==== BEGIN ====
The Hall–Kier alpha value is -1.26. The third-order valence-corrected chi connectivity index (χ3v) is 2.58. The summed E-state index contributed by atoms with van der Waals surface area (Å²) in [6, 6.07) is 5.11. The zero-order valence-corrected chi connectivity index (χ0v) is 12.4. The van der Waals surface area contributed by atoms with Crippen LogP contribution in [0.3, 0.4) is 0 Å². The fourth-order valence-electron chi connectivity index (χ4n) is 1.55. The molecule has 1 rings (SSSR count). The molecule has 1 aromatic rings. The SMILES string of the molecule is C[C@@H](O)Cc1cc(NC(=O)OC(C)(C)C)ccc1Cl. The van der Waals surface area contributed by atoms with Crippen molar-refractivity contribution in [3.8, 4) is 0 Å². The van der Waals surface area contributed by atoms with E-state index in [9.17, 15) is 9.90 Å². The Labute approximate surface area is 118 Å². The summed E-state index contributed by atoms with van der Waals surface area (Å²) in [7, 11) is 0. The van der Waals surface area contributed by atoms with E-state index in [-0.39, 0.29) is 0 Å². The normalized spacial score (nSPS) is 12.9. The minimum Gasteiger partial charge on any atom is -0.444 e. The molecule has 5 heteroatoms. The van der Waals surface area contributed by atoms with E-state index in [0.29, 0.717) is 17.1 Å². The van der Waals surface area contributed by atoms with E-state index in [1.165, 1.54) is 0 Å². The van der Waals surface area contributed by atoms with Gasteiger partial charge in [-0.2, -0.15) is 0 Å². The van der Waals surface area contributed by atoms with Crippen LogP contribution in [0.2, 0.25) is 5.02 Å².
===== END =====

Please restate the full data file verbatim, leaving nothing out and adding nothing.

The Hall–Kier alpha value is -1.26. The third-order valence-corrected chi connectivity index (χ3v) is 2.58. The summed E-state index contributed by atoms with van der Waals surface area (Å²) in [6, 6.07) is 5.11. The zero-order valence-corrected chi connectivity index (χ0v) is 12.4. The van der Waals surface area contributed by atoms with Crippen LogP contribution in [0.3, 0.4) is 0 Å². The fourth-order valence-electron chi connectivity index (χ4n) is 1.55. The molecule has 1 rings (SSSR count). The molecule has 1 aromatic rings. The SMILES string of the molecule is C[C@@H](O)Cc1cc(NC(=O)OC(C)(C)C)ccc1Cl. The van der Waals surface area contributed by atoms with Crippen molar-refractivity contribution in [3.8, 4) is 0 Å². The van der Waals surface area contributed by atoms with E-state index in [9.17, 15) is 9.90 Å². The Labute approximate surface area is 118 Å². The summed E-state index contributed by atoms with van der Waals surface area (Å²) in [7, 11) is 0. The van der Waals surface area contributed by atoms with E-state index in [-0.39, 0.29) is 0 Å². The normalized spacial score (nSPS) is 12.9. The minimum Gasteiger partial charge on any atom is -0.444 e. The molecule has 5 heteroatoms. The van der Waals surface area contributed by atoms with E-state index in [0.29, 0.717) is 17.1 Å². The van der Waals surface area contributed by atoms with E-state index in [1.165, 1.54) is 0 Å². The van der Waals surface area contributed by atoms with Gasteiger partial charge in [-0.2, -0.15) is 0 Å². The van der Waals surface area contributed by atoms with Crippen LogP contribution in [0.2, 0.25) is 5.02 Å².